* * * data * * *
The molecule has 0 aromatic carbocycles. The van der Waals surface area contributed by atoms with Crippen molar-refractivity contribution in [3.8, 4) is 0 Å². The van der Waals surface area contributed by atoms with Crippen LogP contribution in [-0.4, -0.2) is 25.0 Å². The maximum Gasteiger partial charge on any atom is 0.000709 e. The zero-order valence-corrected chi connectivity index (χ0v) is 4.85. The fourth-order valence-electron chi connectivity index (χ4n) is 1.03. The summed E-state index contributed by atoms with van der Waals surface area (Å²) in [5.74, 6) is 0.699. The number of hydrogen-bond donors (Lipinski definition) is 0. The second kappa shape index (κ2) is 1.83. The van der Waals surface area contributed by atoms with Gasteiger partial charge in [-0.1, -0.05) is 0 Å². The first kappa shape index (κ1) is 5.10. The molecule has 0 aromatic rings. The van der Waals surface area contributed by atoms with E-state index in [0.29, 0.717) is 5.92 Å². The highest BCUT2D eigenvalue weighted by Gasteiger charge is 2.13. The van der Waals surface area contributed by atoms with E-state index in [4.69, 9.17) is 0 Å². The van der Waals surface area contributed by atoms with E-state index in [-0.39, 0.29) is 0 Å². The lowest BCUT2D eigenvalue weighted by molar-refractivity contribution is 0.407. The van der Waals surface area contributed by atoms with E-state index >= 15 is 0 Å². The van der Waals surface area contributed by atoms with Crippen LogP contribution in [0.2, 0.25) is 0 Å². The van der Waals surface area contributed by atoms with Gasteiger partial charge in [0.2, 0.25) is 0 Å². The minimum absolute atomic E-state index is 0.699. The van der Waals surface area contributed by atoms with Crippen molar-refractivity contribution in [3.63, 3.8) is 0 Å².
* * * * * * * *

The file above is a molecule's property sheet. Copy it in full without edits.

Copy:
The molecule has 0 aromatic carbocycles. The van der Waals surface area contributed by atoms with Crippen molar-refractivity contribution in [3.8, 4) is 0 Å². The van der Waals surface area contributed by atoms with Crippen LogP contribution in [-0.4, -0.2) is 25.0 Å². The maximum Gasteiger partial charge on any atom is 0.000709 e. The zero-order valence-corrected chi connectivity index (χ0v) is 4.85. The fourth-order valence-electron chi connectivity index (χ4n) is 1.03. The summed E-state index contributed by atoms with van der Waals surface area (Å²) in [5.74, 6) is 0.699. The number of hydrogen-bond donors (Lipinski definition) is 0. The second kappa shape index (κ2) is 1.83. The van der Waals surface area contributed by atoms with Gasteiger partial charge in [-0.1, -0.05) is 0 Å². The first kappa shape index (κ1) is 5.10. The molecule has 0 aromatic rings. The van der Waals surface area contributed by atoms with E-state index in [0.29, 0.717) is 5.92 Å². The highest BCUT2D eigenvalue weighted by Gasteiger charge is 2.13. The van der Waals surface area contributed by atoms with E-state index in [4.69, 9.17) is 0 Å². The van der Waals surface area contributed by atoms with E-state index in [-0.39, 0.29) is 0 Å². The lowest BCUT2D eigenvalue weighted by molar-refractivity contribution is 0.407. The van der Waals surface area contributed by atoms with E-state index >= 15 is 0 Å². The van der Waals surface area contributed by atoms with Crippen LogP contribution in [0.2, 0.25) is 0 Å². The van der Waals surface area contributed by atoms with Gasteiger partial charge in [0.2, 0.25) is 0 Å². The minimum absolute atomic E-state index is 0.699. The van der Waals surface area contributed by atoms with Crippen molar-refractivity contribution in [3.63, 3.8) is 0 Å².